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Ethanol Producers to Go Public in $200M Worth of Offerings

Ethanol producers VeraSun Energy Corporation and Aventine Renewable Energy plan to go public in offerings that could raise $200 million or more. The companies have filed their S-1 registration statements with the SEC.

VeraSun, which recently has closed deals with Ford and GM to expand E85 fueling stations in several states, filed the larger of the two, expecting to raise $150 million. Aventine expects to raise $50 million.

VeraSun is the second-largest ethanol producer in the US, and has two operational production facilities in Aurora, South Dakota and Fort Dodge, Iowa and is constructing a third facility in Charles City, Iowa. The company intends to use the net proceeds from the offering, together with cash generated from operations, to finance construction of two additional ethanol production facilities in the upper Midwest.

VeraSun reported net income of $253,000 on revenue of $236 million in 2005, compared to net income of $14.8 million on revenue of $194 million in the prior year.

Aventine produced and distributed 529.8 million gallons of ethanol in 2005 (13.4% of the total), and has a capacity of 150 million gallons per year from its own two facilities.

The company reported total net income of $32 million on revenue of $935 million in 2005, up from net income of $29 million and revenue of $859 million in 2004. On Dec. 30, the company raised $256 million in a private offering of 21 million shares at $13 a share. Those shares, combined with the new shares issued, could give the company a market capitalization of around $450 million.



Max Reid

Looks like Ethanol is clearly a sweeter alternative to gasolene. From Australia to Thailand to Brazil to USA, everywhere Ethanol refineries are sprouting up.

Some day a genetically engineered sugarcane could be grown even in colder climates of USA, Canada, Russia, etc.

And in tropical countries like Brazil, India, Australia, etc, it could be engineered to grow from 12 feet (4 meters) height to 20 feet (6 meters) height.

After all their main fuel will be SUN.

Rafael Seidl

Max -

ethanol is indeed a good fuel but producing it from food crops is expensive (in terms of land quality) and seen by many as unethical in the face of famine in Africa and elsewhere.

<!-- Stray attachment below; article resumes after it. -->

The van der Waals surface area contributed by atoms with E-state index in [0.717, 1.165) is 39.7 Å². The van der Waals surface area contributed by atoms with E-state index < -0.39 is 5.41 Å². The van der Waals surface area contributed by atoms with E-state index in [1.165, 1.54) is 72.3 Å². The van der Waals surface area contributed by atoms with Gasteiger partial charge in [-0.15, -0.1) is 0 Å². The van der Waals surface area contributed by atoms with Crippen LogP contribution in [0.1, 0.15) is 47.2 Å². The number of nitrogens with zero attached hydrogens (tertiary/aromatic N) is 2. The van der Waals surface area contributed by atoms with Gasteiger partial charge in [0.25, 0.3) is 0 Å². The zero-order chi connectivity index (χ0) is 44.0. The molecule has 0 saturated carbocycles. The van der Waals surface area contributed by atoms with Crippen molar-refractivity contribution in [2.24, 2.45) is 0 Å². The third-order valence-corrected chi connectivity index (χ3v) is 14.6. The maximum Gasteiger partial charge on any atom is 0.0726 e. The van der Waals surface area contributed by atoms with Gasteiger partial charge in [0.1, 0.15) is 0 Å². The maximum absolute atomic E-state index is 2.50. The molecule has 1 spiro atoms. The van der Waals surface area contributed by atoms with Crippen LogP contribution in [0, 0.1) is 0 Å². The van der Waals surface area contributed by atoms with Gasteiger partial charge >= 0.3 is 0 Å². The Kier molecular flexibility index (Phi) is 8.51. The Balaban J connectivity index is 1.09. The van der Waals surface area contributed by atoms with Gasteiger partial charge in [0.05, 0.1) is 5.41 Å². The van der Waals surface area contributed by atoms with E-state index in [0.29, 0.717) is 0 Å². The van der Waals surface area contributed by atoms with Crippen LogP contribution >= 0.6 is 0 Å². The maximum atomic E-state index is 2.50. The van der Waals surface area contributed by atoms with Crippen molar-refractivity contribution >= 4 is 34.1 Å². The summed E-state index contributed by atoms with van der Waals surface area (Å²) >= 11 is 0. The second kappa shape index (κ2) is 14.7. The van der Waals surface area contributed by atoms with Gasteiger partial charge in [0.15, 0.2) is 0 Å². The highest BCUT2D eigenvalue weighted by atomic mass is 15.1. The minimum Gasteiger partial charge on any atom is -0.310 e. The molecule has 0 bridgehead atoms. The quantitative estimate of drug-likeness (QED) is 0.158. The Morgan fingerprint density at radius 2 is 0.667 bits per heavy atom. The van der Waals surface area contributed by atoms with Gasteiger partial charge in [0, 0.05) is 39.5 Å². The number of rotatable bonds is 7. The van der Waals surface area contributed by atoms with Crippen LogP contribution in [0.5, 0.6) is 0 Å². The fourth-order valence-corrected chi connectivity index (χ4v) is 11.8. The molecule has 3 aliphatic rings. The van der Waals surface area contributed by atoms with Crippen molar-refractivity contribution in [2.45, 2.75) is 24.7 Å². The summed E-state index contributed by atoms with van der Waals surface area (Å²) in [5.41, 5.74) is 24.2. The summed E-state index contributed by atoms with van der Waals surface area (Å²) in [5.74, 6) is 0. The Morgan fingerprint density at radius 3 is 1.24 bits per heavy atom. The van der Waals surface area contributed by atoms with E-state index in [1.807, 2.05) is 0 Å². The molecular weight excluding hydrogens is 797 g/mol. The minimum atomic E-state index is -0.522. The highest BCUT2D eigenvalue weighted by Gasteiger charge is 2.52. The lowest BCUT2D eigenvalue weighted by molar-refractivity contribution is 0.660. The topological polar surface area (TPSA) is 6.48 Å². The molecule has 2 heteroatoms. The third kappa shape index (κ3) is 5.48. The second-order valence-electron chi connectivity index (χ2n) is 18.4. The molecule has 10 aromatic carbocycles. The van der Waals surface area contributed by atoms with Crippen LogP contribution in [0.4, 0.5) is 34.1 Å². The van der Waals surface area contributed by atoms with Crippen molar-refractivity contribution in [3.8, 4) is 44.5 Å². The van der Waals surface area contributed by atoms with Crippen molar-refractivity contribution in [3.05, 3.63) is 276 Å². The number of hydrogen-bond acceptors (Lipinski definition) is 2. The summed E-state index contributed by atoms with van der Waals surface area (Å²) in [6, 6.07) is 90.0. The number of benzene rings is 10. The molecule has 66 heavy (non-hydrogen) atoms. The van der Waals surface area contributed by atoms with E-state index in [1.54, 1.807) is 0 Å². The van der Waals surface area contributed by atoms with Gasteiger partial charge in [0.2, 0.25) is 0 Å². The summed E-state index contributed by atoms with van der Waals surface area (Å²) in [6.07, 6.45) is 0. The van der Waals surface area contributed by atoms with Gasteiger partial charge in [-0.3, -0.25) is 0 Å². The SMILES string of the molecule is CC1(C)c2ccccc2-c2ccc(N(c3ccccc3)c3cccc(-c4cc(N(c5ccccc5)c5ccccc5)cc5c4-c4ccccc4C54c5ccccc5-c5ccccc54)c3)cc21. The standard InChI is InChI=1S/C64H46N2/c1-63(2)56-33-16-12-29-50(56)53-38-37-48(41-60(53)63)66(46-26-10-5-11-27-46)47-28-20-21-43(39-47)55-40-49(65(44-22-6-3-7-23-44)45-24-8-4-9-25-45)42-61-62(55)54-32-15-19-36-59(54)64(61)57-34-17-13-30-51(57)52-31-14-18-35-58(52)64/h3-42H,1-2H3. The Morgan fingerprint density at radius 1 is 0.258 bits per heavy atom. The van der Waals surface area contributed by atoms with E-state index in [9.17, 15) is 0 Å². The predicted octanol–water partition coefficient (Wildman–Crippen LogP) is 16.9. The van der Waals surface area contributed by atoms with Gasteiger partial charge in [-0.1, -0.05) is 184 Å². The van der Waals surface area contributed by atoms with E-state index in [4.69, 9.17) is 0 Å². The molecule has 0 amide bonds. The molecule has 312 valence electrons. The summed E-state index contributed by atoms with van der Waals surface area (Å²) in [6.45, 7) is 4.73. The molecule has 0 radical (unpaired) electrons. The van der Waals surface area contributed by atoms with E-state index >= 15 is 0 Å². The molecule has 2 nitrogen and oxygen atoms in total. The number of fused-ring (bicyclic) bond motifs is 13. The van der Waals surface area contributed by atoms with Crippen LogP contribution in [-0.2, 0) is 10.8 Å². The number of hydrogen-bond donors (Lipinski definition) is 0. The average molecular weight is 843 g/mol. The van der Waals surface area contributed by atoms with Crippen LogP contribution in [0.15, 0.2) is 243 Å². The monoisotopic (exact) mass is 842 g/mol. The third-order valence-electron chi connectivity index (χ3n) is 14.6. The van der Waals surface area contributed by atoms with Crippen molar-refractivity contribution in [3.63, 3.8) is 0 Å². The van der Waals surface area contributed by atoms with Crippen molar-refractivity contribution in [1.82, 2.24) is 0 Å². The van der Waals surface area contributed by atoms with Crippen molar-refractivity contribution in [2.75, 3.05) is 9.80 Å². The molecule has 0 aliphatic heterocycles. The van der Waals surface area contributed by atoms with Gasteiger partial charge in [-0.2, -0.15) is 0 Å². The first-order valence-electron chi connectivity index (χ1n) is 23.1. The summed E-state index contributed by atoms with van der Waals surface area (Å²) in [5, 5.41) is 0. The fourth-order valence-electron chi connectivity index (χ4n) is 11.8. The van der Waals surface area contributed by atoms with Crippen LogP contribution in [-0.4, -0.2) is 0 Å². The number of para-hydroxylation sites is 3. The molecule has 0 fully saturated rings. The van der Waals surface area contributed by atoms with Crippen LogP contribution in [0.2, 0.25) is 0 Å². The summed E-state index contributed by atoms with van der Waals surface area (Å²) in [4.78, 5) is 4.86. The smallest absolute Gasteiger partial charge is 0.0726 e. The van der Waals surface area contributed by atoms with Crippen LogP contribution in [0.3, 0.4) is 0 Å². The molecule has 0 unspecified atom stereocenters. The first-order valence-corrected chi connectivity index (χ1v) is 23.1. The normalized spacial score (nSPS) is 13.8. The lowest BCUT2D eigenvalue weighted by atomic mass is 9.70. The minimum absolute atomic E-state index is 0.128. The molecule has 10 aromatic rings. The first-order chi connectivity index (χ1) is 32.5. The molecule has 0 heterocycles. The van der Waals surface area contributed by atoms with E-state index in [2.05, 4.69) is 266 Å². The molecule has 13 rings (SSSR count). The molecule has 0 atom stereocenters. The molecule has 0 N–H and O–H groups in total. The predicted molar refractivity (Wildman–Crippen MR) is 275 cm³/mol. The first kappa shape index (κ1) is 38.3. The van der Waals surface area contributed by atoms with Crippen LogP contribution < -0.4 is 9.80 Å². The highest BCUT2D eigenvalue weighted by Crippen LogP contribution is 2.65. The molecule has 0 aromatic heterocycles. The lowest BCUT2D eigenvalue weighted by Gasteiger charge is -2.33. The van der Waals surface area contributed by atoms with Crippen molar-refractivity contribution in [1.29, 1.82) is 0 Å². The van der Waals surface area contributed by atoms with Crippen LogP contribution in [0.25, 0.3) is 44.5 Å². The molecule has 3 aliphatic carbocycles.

The stated objective is to switch to feedstocks composed of agricultural waste streams like corn stover and/or hardy plants like switchgrass that can grow on land poorly suited to food crops.

Long-term, we will probably have to harvest the incident sunlight on the world's oceans as well, using controlled blooms of appropriate algae strains.

However, the sheer scale on which all this will have to operate means the genetics and ecological impact of all these feedstock organisms must be carefully managed. The US public has accepted genetic engineering but others - especially Europeans - remain prediminantly hostile to it on safety grounds (real or imagined).

tom deplume

It would be more efficient to use OTEC to generate ammonia (NH3). Ammonia can be used as fuel as well as a nitrogen fertiliser. It has been safely produced, distributed, and used for decades. It is carbon and sulphur free.


So how does one get in on an IPO of one of these two companies?

Max Reid

Good writing Rafael

But think about this.
With 3.2 million sq. km. of land area. India could produce food for 1.1 billion people.
But Brazil has 8.2 million sq. km. of land and only 0.18 billion people. So they have lot of free land to grow Sugarcane.

Africa is very large continent and certainly they should have some land to grow cane.

Thinking about famine is good thing, but if the Diesel prices go up, the price of rice, wheat, vegetables & fruits will go up, putting the millions of people in 3rd
world countries in trouble and hunger.

Ethanol, Bio-diesel could do some help in this regard. If Ethanol does not come in, it will be dirty coal which will grab the market share. Already coal is replacing oil in many power plants, heating systems, etc.

Hope you accept it.


One of the ways of solving two problems at the same time, would be to use cellulose ethanol to make fuel and food in Africa. It would attract capital and feed that continent.

Rafael Seidl

Max -

note that much of Brazil is still covered by virgin rainforest, which ought not be sacrificed to farming for biodiversity reasons. Already, an area equal to Belgium is clear-cut every year. Much of it is used to grow soy for export to Europe, where it is used as cattle feed rather than for biofuel production. A very few Brazilian soy magnates are making a killing while most of their compatriots are dirt-poor. Planting sugar cane instead would not change that picture one iota.

As for diesel prices driving up food prices in the 3rd world, I think that may be a little far-fetched. Billions (not millions!) of people in the third world are already exposed to war, oppression and famine every day.

The EU - and to a lesser extent, other industrialized nations - is dumping its highly subsidized excess produce on African markets, destroying the livelihoods of local farmers. It took a lot of arm-twisting for Brussels to at least stop paying export subsidies for this dumping practice as well. Up to a point, higher produce prices will therfore actually help Africa, not hurt it.

If that benighted continent didn't have such god-awful politicians, I'm sure it could be a significant exporter of biofuel or at least its feedstocks. South Africa is one of the few exceptions, but it has too little fresh water to become a major feedstock producer.

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